Liquid fabric softener, which is added to a washing machine during the final rinse cycle, has been shown to surpass dryer sheets when it comes to eliminating static cling and softening clothes. Some fabric softeners are available in dye-free, fragrance-free or all-natural versions (chemical-free with biodegradable ingredients) as well. Dryer balls -- spiky plastic spheres that don't contain fabric softener -- are designed to eliminate static, reduce stiffness and speed drying time. Dryer bars attach to the inside of a dryer's drum, releasing small amounts of fabric softener over time.

Here are some things to bear in mind when you buy a fabric softener:

  • Never use fabric softeners on flame-retardant clothing, such as children's sleepwear. Experts say the compounds in all fabric softeners can accumulate and coat fabrics over time, reducing their flame-resistant properties.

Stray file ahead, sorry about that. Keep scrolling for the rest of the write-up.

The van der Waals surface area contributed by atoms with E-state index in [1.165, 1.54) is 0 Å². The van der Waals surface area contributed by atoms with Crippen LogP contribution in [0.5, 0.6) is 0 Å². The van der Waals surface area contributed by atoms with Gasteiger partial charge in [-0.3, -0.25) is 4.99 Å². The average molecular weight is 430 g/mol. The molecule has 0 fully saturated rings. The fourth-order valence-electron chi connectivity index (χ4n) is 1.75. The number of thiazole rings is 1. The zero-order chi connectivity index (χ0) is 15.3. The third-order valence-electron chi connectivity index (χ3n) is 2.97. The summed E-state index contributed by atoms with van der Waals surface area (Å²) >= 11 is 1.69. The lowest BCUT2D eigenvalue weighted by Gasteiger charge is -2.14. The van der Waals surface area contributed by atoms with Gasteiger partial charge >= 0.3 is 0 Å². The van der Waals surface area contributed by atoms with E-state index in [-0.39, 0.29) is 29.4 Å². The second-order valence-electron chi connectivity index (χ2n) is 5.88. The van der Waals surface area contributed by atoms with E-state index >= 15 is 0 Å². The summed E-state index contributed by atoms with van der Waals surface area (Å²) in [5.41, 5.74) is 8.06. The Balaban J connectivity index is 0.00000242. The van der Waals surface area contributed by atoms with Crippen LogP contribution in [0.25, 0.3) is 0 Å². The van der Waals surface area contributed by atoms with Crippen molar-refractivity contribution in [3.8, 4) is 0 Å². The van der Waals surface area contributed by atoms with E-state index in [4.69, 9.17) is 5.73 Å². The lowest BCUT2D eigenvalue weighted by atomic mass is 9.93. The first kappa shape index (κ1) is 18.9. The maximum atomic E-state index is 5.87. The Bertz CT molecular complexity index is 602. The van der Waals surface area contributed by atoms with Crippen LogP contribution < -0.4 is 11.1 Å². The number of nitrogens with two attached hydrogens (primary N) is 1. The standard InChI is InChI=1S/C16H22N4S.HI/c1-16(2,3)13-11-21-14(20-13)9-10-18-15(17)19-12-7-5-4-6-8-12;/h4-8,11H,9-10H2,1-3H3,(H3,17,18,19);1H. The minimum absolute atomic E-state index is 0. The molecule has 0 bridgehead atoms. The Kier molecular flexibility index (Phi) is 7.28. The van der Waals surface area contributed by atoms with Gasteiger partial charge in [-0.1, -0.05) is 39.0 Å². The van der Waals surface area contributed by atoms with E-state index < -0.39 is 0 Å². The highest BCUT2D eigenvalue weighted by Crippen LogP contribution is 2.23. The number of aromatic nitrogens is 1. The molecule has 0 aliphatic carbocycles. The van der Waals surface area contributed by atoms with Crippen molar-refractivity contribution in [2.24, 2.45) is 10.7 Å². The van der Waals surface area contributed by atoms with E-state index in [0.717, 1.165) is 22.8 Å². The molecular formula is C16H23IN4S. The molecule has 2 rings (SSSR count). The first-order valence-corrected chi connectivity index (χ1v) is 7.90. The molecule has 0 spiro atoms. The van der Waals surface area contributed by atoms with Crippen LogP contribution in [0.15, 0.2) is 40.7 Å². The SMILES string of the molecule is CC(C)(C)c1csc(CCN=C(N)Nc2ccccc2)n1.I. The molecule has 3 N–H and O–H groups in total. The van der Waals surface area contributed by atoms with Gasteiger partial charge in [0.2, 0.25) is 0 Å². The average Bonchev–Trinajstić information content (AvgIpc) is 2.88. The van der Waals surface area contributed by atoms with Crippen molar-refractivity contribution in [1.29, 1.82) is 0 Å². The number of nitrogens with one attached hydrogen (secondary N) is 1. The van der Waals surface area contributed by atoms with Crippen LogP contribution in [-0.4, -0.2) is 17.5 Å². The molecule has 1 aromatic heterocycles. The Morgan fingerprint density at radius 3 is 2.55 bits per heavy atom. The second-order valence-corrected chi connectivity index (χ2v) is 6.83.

• Fragrance is important. A wide variety of scents are available among fabric softeners but some can be overwhelming, long-lingering or unpleasant. Consumers who desire fragrance-free clothing may be interested in free and clear versions of fabric softeners. These products, which don't contain dyes or perfumes, typically contain the same ingredients as their scented counterparts.
  • Concentrated fabric softeners require less liquid per load. Most fabric softeners require about an ounce of liquid per load, but some concentrated versions use slightly less, giving you more for your money, depending on price. Product labels typically indicate the number of loads you can expect, on average, out of a bottle, so a quick comparison between the ounces and number of loads will give you an idea of whether you'll be using an ounce or less per load.
  • Consider dryer balls if static isn't a big issue. Dryer balls are spiky rubber balls meant to massage fabrics in the dryer without using chemicals. Reviewers are split on how well they work. Most say they work pretty well for softening fabrics, but don't do a great job controlling static.

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